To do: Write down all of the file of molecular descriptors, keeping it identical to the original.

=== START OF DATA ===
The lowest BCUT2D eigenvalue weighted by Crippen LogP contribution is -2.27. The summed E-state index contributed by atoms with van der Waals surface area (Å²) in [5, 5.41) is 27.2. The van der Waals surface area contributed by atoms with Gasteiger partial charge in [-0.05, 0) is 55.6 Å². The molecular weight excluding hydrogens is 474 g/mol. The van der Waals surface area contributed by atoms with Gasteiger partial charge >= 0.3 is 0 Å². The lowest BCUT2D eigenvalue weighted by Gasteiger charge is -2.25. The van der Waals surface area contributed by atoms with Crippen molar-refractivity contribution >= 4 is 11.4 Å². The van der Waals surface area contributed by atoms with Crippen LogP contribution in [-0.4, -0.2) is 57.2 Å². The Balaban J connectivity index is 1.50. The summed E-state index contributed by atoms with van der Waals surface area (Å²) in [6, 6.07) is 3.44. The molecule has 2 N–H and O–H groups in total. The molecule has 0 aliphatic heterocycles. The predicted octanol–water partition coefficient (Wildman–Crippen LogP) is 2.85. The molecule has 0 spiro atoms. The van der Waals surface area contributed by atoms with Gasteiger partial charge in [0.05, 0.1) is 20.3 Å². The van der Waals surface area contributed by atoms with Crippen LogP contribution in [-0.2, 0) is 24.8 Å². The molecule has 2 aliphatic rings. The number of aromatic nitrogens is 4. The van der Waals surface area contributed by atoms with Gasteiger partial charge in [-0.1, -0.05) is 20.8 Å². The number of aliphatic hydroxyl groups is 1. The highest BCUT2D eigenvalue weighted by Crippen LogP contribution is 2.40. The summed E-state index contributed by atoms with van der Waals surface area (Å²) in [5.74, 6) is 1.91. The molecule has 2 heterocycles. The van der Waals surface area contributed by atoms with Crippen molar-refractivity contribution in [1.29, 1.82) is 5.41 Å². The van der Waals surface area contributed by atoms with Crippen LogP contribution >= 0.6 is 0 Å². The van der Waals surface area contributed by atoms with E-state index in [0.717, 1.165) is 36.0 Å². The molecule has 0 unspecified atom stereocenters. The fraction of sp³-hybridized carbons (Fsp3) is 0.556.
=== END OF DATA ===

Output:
The lowest BCUT2D eigenvalue weighted by Crippen LogP contribution is -2.27. The summed E-state index contributed by atoms with van der Waals surface area (Å²) in [5, 5.41) is 27.2. The van der Waals surface area contributed by atoms with Gasteiger partial charge in [-0.05, 0) is 55.6 Å². The molecular weight excluding hydrogens is 474 g/mol. The van der Waals surface area contributed by atoms with Gasteiger partial charge >= 0.3 is 0 Å². The lowest BCUT2D eigenvalue weighted by Gasteiger charge is -2.25. The van der Waals surface area contributed by atoms with Crippen molar-refractivity contribution >= 4 is 11.4 Å². The van der Waals surface area contributed by atoms with Crippen LogP contribution in [-0.4, -0.2) is 57.2 Å². The Balaban J connectivity index is 1.50. The summed E-state index contributed by atoms with van der Waals surface area (Å²) in [6, 6.07) is 3.44. The molecule has 2 N–H and O–H groups in total. The molecule has 0 aliphatic heterocycles. The predicted octanol–water partition coefficient (Wildman–Crippen LogP) is 2.85. The molecule has 0 spiro atoms. The van der Waals surface area contributed by atoms with Gasteiger partial charge in [0.05, 0.1) is 20.3 Å². The van der Waals surface area contributed by atoms with Crippen LogP contribution in [-0.2, 0) is 24.8 Å². The molecule has 2 aliphatic rings. The number of aromatic nitrogens is 4. The van der Waals surface area contributed by atoms with Gasteiger partial charge in [-0.1, -0.05) is 20.8 Å². The number of aliphatic hydroxyl groups is 1. The highest BCUT2D eigenvalue weighted by Crippen LogP contribution is 2.40. The summed E-state index contributed by atoms with van der Waals surface area (Å²) in [5.74, 6) is 1.91. The molecule has 2 heterocycles. The van der Waals surface area contributed by atoms with Crippen molar-refractivity contribution in [1.29, 1.82) is 5.41 Å². The van der Waals surface area contributed by atoms with Crippen LogP contribution >= 0.6 is 0 Å². The van der Waals surface area contributed by atoms with E-state index in [0.717, 1.165) is 36.0 Å². The molecule has 0 unspecified atom stereocenters. The fraction of sp³-hybridized carbons (Fsp3) is 0.556.